Understanding the Recent Rise in the Thai Baht

Thailand’s currency, the baht, traded against the greenback at 36.08 on Monday August 1, an appreciation of 1.4% from last week.

The Bangkok Post newspaper examines the reasons for this development and the economic implications.

What are the forces driving this change?

Since the beginning of this year, the baht has weakened by 10.3% against the US dollar.

View the situation live: Exchange rate of Thai Baht THB

It is worth noting where this trend started before the rebound was addressed.

In the past few months, the currencies were mostly influenced by the general trend of the US dollar, which was caused by the invasion of Ukraine which led to a shock of supply through blockades, the destruction of farms and factories and a series of sanctions and counter-sanctions. .

Kobsidthi Silpachai, head of capital markets research at Kasikorn Bank (KBank), explained that the supply shock increased inflationary pressure and ultimately prompted the US central bank to tighten monetary policy and reduce the supply of US dollars. .

As a result, the US dollar rose against other currencies, including the baht.

The US Federal Reserve (Fed) has raised interest rates three times this year.

The reference rate is currently between 2.25% and 2.50%.

“Since World War II, 11 out of 14 Fed tightening cycles have ended in a recession, which is a 78% chance.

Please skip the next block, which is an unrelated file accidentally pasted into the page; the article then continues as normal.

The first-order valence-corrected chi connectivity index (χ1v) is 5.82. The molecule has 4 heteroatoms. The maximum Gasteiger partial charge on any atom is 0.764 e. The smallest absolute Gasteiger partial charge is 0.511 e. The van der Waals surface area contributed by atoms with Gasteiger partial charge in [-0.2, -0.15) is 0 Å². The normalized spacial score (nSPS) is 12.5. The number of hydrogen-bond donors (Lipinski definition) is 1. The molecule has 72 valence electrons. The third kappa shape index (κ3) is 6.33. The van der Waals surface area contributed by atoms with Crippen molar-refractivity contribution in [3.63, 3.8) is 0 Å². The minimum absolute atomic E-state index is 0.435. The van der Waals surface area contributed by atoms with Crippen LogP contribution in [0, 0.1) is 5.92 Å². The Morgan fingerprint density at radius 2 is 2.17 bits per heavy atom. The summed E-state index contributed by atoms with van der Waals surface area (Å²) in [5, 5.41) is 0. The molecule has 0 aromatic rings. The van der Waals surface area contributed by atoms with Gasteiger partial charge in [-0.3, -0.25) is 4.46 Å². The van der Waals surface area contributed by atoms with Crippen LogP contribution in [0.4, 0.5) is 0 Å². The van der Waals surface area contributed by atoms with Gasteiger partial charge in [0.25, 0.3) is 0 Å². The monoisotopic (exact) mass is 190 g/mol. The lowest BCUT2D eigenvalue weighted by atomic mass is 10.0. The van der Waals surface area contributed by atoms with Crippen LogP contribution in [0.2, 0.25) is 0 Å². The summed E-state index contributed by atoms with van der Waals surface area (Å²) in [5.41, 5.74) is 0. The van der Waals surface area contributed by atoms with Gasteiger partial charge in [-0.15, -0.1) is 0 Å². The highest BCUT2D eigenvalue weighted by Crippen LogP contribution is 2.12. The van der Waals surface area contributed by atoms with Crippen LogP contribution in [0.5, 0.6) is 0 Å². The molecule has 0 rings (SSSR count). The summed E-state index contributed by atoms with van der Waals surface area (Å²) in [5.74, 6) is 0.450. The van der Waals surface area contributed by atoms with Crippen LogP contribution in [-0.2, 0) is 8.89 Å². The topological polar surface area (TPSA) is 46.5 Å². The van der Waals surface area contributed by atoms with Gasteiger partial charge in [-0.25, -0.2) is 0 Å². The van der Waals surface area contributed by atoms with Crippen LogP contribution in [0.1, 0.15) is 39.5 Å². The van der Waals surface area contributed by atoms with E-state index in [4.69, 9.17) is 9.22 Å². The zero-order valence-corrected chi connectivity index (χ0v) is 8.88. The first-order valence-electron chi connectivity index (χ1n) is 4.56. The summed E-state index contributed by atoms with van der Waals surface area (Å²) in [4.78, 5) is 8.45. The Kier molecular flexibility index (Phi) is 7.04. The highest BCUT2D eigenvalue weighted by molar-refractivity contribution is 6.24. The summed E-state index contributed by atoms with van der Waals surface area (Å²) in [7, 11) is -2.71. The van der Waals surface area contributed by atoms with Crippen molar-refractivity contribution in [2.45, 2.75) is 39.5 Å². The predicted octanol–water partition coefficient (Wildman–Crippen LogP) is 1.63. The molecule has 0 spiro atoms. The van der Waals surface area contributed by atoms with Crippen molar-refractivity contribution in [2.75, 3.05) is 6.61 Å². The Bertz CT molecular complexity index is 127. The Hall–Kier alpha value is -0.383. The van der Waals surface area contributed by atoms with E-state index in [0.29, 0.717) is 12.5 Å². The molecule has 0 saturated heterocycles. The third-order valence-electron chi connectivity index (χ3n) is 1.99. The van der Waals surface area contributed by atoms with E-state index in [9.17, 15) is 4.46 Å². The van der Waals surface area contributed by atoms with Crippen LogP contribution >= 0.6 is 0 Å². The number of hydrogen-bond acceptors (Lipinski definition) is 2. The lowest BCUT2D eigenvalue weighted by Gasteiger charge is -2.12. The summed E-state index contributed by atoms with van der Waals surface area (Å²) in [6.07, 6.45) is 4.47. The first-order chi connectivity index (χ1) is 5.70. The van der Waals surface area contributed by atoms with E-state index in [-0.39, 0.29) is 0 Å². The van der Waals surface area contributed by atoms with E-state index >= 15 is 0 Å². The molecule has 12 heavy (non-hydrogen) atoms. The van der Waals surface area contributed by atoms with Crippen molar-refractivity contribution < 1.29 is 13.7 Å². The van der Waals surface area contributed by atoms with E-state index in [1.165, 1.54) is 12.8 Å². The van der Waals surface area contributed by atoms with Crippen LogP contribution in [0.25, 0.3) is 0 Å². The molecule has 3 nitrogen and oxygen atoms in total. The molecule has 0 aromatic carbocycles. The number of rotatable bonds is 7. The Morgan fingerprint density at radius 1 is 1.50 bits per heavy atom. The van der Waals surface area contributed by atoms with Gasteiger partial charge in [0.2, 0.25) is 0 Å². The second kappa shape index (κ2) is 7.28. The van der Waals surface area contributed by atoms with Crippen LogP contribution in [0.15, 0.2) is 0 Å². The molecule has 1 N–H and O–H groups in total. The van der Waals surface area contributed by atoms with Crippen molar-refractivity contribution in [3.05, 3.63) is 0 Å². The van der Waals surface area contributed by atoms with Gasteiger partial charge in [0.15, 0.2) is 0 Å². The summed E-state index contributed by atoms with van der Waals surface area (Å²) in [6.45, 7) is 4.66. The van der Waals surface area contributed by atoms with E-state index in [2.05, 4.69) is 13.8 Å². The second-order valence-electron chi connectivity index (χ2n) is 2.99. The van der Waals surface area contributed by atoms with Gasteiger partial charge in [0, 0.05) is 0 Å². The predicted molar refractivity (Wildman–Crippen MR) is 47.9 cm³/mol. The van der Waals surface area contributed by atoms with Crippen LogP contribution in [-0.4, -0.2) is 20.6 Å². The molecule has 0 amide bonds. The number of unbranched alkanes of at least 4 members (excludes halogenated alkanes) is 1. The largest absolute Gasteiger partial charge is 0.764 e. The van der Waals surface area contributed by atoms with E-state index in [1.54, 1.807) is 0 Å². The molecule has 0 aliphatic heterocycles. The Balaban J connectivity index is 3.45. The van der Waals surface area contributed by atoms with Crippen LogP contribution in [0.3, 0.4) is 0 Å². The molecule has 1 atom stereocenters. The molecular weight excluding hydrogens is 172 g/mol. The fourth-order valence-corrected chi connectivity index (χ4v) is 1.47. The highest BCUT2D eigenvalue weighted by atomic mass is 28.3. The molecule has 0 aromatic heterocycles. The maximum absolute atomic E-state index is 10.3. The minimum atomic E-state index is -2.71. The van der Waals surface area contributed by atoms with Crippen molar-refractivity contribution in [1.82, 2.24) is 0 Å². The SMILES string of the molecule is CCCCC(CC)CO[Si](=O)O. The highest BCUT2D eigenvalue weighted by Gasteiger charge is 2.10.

This caused the markets to change their minds, “said Kobsidthi, adding that the market’s future forecast on the path of the Fed Funds later decreased.

“This is confirmed by the release of US GDP data for the second quarter of this year, which contracted by 0.9%, the second quarter in a row.

This is a technical recession. “


The head of capital markets research at KBank added that changes in Fed Funds expectations led to changes in expectations for the US Dollar Index (DXY), which led to a mean reversion of trends.

Wei-Liang Chang, currency and credit strategist at DBS Bank in Singapore, commented on the effects of the Fed rate hike on the baht.

“The baht bounced back against the weaker US dollar as the market expects a slight Fed rate hike due to slower US growth.

Another factor is stronger economic momentum resulting from the reopening of international travel, which will help support the baht,” Chang said.

Watch: Thailand is booming for its economy as tourism bounces back faster than expected

What has the central bank done so far?